Health care lobby pushes back on Hawaii LGBT fertility bill

HONOLULU (AP) -- Health care lobbyists in Hawaii are pushing lawmakers to kill part of a bill that would expand access to fertility treatments to same-sex couples who want to have a child. They're saying requiring insurers to cover fertility treatments for gestational carriers that male couples rely on could lead to legal problems. Under Hawaii law, insurers are required to cover one round of in vitro fertilization for some married, heterosexual couples.

Johnson & Johnson says pricing competition squeezing sales

Increased pressure to cut medicine prices and an industry-wide slowdown in consumer health product sales is hurting health care giant Johnson & Johnson. Those factors, along with a bigger tax bill than a year ago, trimmed J&J's first-quarter profit slightly, but it still gave a rosier financial forecast for the year.

Poll: Marijuana safer than opioids, but moms shouldn't use

DENVER (AP) -- Americans think it's safer to use marijuana than opioids to relieve pain, but they were less comfortable with children and pregnant women using pot to treat medical conditions, according to a new Yahoo/Marist poll released Monday. Two-thirds of the respondents in the telephone survey said opioid drugs such as Vicodin or OxyContin are "riskier" to use than pot, even when the pain pills are prescribed by a doctor.

Even in hometown, constituents rip into Republican lawmaker

HOOD RIVER, Ore. (AP) -- In the auditorium of his old middle school just blocks from where he still lives, the congressman who is a lead author of the stalled House Republican health care bill was treated like the villain in a class play. It didn't matter that Rep. Greg Walden was on a first-name basis with many of the roughly 800 attendees. Or that Democrats like Gov. Kate Brown call him congenial and bright.

In Alaska, anxiety grows as debate over health care rages

JUNEAU, Alaska (AP) -- Going without health insurance is a risk. Going without it in Alaska can be a gamble of a much higher order, for this is a place unlike anywhere else in the U.S., a land of pitiless cold, vast expanses and dangerous, back-breaking work such as pulling fishing nets from the water or hauling animal carcasses out of the woods. And yet many people on the Last Frontier do not carry insurance.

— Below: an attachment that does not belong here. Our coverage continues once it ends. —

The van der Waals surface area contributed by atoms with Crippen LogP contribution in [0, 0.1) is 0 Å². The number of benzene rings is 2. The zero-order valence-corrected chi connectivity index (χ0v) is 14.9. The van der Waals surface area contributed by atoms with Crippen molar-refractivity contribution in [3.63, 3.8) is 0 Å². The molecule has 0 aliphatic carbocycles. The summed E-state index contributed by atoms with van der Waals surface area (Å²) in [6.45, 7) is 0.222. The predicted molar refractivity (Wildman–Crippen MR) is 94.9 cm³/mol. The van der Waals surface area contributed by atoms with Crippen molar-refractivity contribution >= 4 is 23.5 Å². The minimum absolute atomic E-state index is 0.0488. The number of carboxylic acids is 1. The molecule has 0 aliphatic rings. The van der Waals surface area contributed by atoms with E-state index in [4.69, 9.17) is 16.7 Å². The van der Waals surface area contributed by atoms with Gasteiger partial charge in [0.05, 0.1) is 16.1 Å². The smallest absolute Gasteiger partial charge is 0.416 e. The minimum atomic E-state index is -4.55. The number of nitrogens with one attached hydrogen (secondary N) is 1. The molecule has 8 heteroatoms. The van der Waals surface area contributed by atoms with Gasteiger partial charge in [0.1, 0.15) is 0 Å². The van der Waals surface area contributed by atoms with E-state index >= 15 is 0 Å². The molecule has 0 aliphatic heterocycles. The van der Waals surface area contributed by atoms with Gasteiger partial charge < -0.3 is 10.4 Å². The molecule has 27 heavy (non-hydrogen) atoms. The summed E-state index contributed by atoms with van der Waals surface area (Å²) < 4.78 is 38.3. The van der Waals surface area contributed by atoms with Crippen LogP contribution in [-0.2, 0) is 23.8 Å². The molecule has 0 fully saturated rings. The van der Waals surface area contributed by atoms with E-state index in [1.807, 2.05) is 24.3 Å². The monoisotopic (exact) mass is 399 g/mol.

When a lawmaker is treated as the villain in a class play

HOOD RIVER, Ore. (AP) -- In the auditorium of his old middle school just blocks from where he still lives, the congressman who is a lead author of the stalled House Republican health care bill was treated like the villain in a class play. It didn't matter that Rep. Greg Walden was on a first-name basis with many of the roughly 800 attendees. Or that Democrats like Gov. Kate Brown call him congenial and bright.

Rod Carew's new heart, kidney came from late NFL player

SAN JUAN CAPISTRANO, Calif. (AP) -- Baseball Hall of Famer Rod Carew received a new heart and kidney from the late NFL player Konrad Reuland in what is believed to be the first such transplant involving pro athletes. Carew underwent the procedure last December and met Reuland's family in March after mutual friends connected Reuland's death with news of Carew's transplant on Dec. 16.

How Trump insurance changes could affect coverage next year

A much tighter sign-up deadline and coverage delays will be waiting for some health insurance customers now that President Donald Trump's administration has finished a plan designed to stabilize shaky insurance markets. Shoppers will have a shorter time period to choose a 2018 plan and a harder time enrolling outside that window if they lose a job or have some other special circumstance that affects their coverage.

House chairman skeptical of conservatives' health care idea

BEND, Ore. (AP) -- A House committee chairman who's a leading author of the mired Republican health care bill said Thursday he's skeptical about proposals the Trump administration and conservative GOP lawmakers have discussed in hopes of breathing life into the legislation. Rep. Greg Walden, R-Ore.